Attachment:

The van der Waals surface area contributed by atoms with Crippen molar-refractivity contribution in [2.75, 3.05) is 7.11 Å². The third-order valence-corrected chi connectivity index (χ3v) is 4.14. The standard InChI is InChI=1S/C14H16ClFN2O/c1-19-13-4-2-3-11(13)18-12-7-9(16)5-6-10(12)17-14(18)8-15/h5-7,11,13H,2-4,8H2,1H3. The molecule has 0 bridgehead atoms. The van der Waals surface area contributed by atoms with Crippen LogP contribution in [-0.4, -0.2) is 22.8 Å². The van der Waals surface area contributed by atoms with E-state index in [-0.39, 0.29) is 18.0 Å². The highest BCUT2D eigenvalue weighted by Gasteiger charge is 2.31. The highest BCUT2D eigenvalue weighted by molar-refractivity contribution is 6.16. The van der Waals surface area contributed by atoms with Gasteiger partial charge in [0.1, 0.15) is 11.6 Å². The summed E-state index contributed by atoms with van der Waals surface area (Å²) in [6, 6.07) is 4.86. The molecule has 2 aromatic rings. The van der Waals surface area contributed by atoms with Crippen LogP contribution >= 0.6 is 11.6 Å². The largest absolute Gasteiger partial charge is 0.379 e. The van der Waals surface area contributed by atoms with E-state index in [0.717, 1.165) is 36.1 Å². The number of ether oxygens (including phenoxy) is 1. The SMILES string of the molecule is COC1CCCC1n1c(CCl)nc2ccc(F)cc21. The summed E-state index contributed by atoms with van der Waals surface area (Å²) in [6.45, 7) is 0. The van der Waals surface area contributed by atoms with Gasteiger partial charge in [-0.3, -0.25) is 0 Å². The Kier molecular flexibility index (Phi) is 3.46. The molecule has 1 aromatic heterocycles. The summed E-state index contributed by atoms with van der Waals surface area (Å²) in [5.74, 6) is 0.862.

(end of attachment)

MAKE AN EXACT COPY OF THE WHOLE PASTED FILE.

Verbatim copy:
The van der Waals surface area contributed by atoms with Crippen molar-refractivity contribution in [2.75, 3.05) is 7.11 Å². The third-order valence-corrected chi connectivity index (χ3v) is 4.14. The standard InChI is InChI=1S/C14H16ClFN2O/c1-19-13-4-2-3-11(13)18-12-7-9(16)5-6-10(12)17-14(18)8-15/h5-7,11,13H,2-4,8H2,1H3. The molecule has 0 bridgehead atoms. The van der Waals surface area contributed by atoms with Crippen LogP contribution in [-0.4, -0.2) is 22.8 Å². The van der Waals surface area contributed by atoms with E-state index in [-0.39, 0.29) is 18.0 Å². The highest BCUT2D eigenvalue weighted by Gasteiger charge is 2.31. The highest BCUT2D eigenvalue weighted by molar-refractivity contribution is 6.16. The van der Waals surface area contributed by atoms with Gasteiger partial charge in [0.1, 0.15) is 11.6 Å². The summed E-state index contributed by atoms with van der Waals surface area (Å²) in [6, 6.07) is 4.86. The molecule has 2 aromatic rings. The van der Waals surface area contributed by atoms with Crippen LogP contribution >= 0.6 is 11.6 Å². The largest absolute Gasteiger partial charge is 0.379 e. The van der Waals surface area contributed by atoms with E-state index in [0.717, 1.165) is 36.1 Å². The number of ether oxygens (including phenoxy) is 1. The SMILES string of the molecule is COC1CCCC1n1c(CCl)nc2ccc(F)cc21. The summed E-state index contributed by atoms with van der Waals surface area (Å²) in [6.45, 7) is 0. The van der Waals surface area contributed by atoms with Gasteiger partial charge in [-0.3, -0.25) is 0 Å². The Kier molecular flexibility index (Phi) is 3.46. The molecule has 1 aromatic heterocycles. The summed E-state index contributed by atoms with van der Waals surface area (Å²) in [5.74, 6) is 0.862.